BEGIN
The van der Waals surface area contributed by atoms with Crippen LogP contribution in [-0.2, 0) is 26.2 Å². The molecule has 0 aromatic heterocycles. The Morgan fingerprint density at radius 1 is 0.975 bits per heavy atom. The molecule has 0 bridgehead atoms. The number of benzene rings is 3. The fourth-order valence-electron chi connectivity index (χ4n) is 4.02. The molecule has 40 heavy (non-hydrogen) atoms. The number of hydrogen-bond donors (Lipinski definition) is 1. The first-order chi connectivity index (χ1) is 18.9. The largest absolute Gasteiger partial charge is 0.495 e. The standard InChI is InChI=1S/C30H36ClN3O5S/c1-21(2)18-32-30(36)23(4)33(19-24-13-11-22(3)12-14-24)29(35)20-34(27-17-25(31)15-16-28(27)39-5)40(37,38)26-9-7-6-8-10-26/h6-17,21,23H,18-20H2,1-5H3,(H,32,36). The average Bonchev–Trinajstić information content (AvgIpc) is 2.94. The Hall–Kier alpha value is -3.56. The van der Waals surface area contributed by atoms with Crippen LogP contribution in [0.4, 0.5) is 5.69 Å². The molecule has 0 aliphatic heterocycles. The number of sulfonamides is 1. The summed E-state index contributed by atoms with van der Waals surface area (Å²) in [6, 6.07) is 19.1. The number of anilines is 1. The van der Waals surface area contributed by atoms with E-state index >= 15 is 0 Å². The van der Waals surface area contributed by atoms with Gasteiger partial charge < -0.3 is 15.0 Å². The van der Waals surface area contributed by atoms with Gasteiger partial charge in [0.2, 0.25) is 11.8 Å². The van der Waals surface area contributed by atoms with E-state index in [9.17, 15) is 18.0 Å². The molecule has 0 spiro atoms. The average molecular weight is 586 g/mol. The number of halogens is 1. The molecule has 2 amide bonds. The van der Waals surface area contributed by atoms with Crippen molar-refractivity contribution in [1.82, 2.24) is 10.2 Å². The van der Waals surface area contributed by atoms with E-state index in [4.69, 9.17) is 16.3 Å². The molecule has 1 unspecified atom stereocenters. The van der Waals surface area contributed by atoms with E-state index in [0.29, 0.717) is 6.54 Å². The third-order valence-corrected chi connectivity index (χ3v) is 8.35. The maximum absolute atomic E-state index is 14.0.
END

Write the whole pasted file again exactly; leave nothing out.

The van der Waals surface area contributed by atoms with Crippen LogP contribution in [-0.2, 0) is 26.2 Å². The molecule has 0 aromatic heterocycles. The Morgan fingerprint density at radius 1 is 0.975 bits per heavy atom. The molecule has 0 bridgehead atoms. The number of benzene rings is 3. The fourth-order valence-electron chi connectivity index (χ4n) is 4.02. The molecule has 40 heavy (non-hydrogen) atoms. The number of hydrogen-bond donors (Lipinski definition) is 1. The first-order chi connectivity index (χ1) is 18.9. The largest absolute Gasteiger partial charge is 0.495 e. The standard InChI is InChI=1S/C30H36ClN3O5S/c1-21(2)18-32-30(36)23(4)33(19-24-13-11-22(3)12-14-24)29(35)20-34(27-17-25(31)15-16-28(27)39-5)40(37,38)26-9-7-6-8-10-26/h6-17,21,23H,18-20H2,1-5H3,(H,32,36). The average Bonchev–Trinajstić information content (AvgIpc) is 2.94. The Hall–Kier alpha value is -3.56. The van der Waals surface area contributed by atoms with Crippen LogP contribution in [0.4, 0.5) is 5.69 Å². The molecule has 0 aliphatic heterocycles. The number of sulfonamides is 1. The summed E-state index contributed by atoms with van der Waals surface area (Å²) in [6, 6.07) is 19.1. The number of anilines is 1. The van der Waals surface area contributed by atoms with E-state index >= 15 is 0 Å². The van der Waals surface area contributed by atoms with Gasteiger partial charge < -0.3 is 15.0 Å². The van der Waals surface area contributed by atoms with Gasteiger partial charge in [0.2, 0.25) is 11.8 Å². The van der Waals surface area contributed by atoms with E-state index in [9.17, 15) is 18.0 Å². The molecule has 0 spiro atoms. The average molecular weight is 586 g/mol. The number of halogens is 1. The molecule has 2 amide bonds. The van der Waals surface area contributed by atoms with Crippen molar-refractivity contribution in [1.82, 2.24) is 10.2 Å². The van der Waals surface area contributed by atoms with E-state index in [4.69, 9.17) is 16.3 Å². The molecule has 1 unspecified atom stereocenters. The van der Waals surface area contributed by atoms with E-state index in [0.29, 0.717) is 6.54 Å². The third-order valence-corrected chi connectivity index (χ3v) is 8.35. The maximum absolute atomic E-state index is 14.0.